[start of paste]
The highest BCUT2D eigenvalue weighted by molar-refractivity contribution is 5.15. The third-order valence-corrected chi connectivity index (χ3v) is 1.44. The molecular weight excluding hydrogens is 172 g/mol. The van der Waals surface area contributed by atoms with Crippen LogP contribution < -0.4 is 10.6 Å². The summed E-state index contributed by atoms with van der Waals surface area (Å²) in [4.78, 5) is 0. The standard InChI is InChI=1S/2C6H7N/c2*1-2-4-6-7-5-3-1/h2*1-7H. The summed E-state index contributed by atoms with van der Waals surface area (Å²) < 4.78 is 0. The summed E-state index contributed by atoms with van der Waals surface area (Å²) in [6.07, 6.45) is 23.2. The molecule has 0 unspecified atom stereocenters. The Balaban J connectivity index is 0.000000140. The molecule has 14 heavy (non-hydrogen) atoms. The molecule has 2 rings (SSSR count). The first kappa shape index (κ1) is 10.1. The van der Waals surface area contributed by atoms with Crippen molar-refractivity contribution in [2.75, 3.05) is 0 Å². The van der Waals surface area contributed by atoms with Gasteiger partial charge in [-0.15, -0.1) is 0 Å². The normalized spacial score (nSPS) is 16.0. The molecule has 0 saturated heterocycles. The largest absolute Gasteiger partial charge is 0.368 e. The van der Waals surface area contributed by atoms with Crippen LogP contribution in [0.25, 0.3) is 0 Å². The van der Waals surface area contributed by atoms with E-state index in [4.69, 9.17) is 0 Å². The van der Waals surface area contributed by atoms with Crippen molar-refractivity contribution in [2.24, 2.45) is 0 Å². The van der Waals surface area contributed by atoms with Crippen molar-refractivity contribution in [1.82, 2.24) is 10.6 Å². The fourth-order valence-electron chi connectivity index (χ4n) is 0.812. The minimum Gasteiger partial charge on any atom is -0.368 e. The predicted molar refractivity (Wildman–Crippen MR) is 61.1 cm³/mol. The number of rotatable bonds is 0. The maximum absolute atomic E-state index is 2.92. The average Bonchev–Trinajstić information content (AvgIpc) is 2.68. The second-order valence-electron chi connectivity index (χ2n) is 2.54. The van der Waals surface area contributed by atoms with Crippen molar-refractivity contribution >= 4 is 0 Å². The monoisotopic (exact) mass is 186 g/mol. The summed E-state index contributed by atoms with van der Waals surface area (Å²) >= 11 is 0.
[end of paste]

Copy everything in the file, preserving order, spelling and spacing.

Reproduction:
The highest BCUT2D eigenvalue weighted by molar-refractivity contribution is 5.15. The third-order valence-corrected chi connectivity index (χ3v) is 1.44. The molecular weight excluding hydrogens is 172 g/mol. The van der Waals surface area contributed by atoms with Crippen LogP contribution < -0.4 is 10.6 Å². The summed E-state index contributed by atoms with van der Waals surface area (Å²) in [4.78, 5) is 0. The standard InChI is InChI=1S/2C6H7N/c2*1-2-4-6-7-5-3-1/h2*1-7H. The summed E-state index contributed by atoms with van der Waals surface area (Å²) < 4.78 is 0. The summed E-state index contributed by atoms with van der Waals surface area (Å²) in [6.07, 6.45) is 23.2. The molecule has 0 unspecified atom stereocenters. The Balaban J connectivity index is 0.000000140. The molecule has 14 heavy (non-hydrogen) atoms. The molecule has 2 rings (SSSR count). The first kappa shape index (κ1) is 10.1. The van der Waals surface area contributed by atoms with Crippen molar-refractivity contribution in [2.75, 3.05) is 0 Å². The van der Waals surface area contributed by atoms with Gasteiger partial charge in [-0.15, -0.1) is 0 Å². The normalized spacial score (nSPS) is 16.0. The molecule has 0 saturated heterocycles. The largest absolute Gasteiger partial charge is 0.368 e. The van der Waals surface area contributed by atoms with Crippen LogP contribution in [0.25, 0.3) is 0 Å². The van der Waals surface area contributed by atoms with E-state index in [4.69, 9.17) is 0 Å². The van der Waals surface area contributed by atoms with Crippen molar-refractivity contribution in [2.24, 2.45) is 0 Å². The van der Waals surface area contributed by atoms with Crippen molar-refractivity contribution in [1.82, 2.24) is 10.6 Å². The fourth-order valence-electron chi connectivity index (χ4n) is 0.812. The minimum Gasteiger partial charge on any atom is -0.368 e. The predicted molar refractivity (Wildman–Crippen MR) is 61.1 cm³/mol. The number of rotatable bonds is 0. The maximum absolute atomic E-state index is 2.92. The average Bonchev–Trinajstić information content (AvgIpc) is 2.68. The second-order valence-electron chi connectivity index (χ2n) is 2.54. The van der Waals surface area contributed by atoms with Crippen molar-refractivity contribution >= 4 is 0 Å². The monoisotopic (exact) mass is 186 g/mol. The summed E-state index contributed by atoms with van der Waals surface area (Å²) >= 11 is 0.